Workshop on the collections and their digitisation

Saturday 24th February 2018

Club President Joan Bingley opened the meeting and introduced the first speaker. Phil Greaves is the Club’s archivist, and he explained what we have in the collections (20,000 microscope slides, 2000 photographs, videos, member’s notebooks, historical documents and antique microscopes and accessories. Phil also outlined our progress to date with photographing the slides and transcribing their label data and the tasks that lie ahead.

Phil GreavesPhil Greaves

You can see the slides from Phil’s PowerPoint presentation here:

Digitizing the Club’s collections
(Click the arrows to move through the slides, click the symbol at bottom right for a larger version)

Jacky McPherson has taken a keen interest in the slides made by E. D. Evens and has transcribed the data from over 2000 of them. She was not able to attend the workshop, but provided a well-received video describing the slide collection, what has been done and what still needs to be done.

QMC Slide Collections, by Jacky McPherson
(Click the arrow to start the video, click the symbol to the left of “vimeo” for a larger version)

Jacky also provided a PowerPoint presentation showing lots of microscope slides that have not yet been transcribed.

A selection of slides from across many of the QMC collections
(Click the arrows to move through the slides, click the symbol at bottom right for a larger version)

The second speaker was Alan Wood, the Club’s webmaster, who showed test versions of a slide database, an index of photographs of members, and a gallery of other photographs. These are not expected to be the final products; we are hoping for ideas from our members on how to improve them.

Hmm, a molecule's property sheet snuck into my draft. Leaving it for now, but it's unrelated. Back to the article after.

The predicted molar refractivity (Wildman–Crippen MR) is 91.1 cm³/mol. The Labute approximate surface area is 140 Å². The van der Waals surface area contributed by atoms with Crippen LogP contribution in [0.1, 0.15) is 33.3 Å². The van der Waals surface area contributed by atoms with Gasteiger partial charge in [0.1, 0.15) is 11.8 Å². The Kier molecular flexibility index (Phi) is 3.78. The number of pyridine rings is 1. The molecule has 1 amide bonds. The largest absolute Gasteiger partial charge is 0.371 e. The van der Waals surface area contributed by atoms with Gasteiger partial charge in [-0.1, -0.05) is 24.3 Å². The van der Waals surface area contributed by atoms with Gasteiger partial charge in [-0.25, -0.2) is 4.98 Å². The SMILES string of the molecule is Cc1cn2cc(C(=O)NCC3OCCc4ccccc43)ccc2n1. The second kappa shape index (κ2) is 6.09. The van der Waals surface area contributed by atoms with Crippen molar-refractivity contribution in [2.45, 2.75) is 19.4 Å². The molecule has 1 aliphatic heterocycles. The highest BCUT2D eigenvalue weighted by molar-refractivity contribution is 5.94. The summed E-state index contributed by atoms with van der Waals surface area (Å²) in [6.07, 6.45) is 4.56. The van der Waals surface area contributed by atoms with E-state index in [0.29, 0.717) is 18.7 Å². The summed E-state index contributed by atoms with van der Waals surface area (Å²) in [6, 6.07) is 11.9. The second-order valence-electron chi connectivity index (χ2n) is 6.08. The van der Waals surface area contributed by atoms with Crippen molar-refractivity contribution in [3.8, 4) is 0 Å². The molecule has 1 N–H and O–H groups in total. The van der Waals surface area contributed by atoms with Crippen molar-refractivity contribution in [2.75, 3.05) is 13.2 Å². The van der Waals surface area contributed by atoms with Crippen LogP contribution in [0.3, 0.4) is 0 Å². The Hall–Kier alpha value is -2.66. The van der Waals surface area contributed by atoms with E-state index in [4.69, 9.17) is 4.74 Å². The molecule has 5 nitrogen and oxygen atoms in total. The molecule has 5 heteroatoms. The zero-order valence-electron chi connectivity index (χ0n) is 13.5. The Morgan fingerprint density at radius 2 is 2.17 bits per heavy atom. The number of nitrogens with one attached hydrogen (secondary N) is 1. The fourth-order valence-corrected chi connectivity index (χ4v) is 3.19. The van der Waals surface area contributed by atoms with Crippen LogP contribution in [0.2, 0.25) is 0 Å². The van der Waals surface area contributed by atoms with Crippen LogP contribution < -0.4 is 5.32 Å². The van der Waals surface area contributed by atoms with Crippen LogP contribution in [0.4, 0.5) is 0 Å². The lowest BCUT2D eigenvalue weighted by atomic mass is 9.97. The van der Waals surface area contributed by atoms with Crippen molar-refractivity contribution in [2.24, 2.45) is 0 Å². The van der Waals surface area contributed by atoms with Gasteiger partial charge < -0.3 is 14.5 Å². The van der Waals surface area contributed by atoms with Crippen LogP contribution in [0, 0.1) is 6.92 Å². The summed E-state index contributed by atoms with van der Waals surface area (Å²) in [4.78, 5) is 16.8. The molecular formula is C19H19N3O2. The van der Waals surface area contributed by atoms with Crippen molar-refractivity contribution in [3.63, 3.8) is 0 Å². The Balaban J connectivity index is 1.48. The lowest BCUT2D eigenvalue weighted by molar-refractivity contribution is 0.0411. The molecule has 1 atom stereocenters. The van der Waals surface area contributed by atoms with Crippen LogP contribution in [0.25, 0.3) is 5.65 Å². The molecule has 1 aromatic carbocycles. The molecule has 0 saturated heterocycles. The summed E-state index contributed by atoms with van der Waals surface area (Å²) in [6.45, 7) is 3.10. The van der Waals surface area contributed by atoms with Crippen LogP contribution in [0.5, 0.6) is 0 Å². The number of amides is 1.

Steve Gill has designed a database for the slides that allows free text searches and searching in fields, and displays photographs of the slides and their data. At present, the photographs are of trays of slides, but we intend to have photographs of individual slides. You can also browse the photographs. The test data is mostly confined to the Caffyn and Evens collections.

Steve has also written JavaScript for an index to photographs of members. Where appropriate, obituaries and papers from the Journal are listed with the photographs. The demonstration only includes about 30 photographs from an estimated 500, shown at 500 pixels on the longer side. Larger versions could be provided on request, subject to copyright.

We have around 1500 other photographs that do not lend themselves to an index, including ones from excursions, indoor events, groups, places, equipment and photomicrographs. These could perhaps be displayed in image galleries within the main website. The demonstration includes only 10 photographs at 300 pixels on the longer side; click any photo to see a larger version.

Paul Smith had spent a lot of time with an inexpensive database called Recollector and the images and label data for the Evens slides. Unfortunately, the only HTML output that the program can generate does not include any way to search.

Questions and answers

After the demonstrations, there were lots of questions from members. The photographs of slides in trays are stored on archival CDs, but drives that can read CDs are not as common as they used to be. Images are currently stored as JPG files, but lossless TIFF files might be better. How big should our stored images be in order to allow for future increases in screen sizes and resolution? Should we store files on local hard disks, or local solid state disks or in the cloud?

How big should the images in our databases, indexes and galleries be now?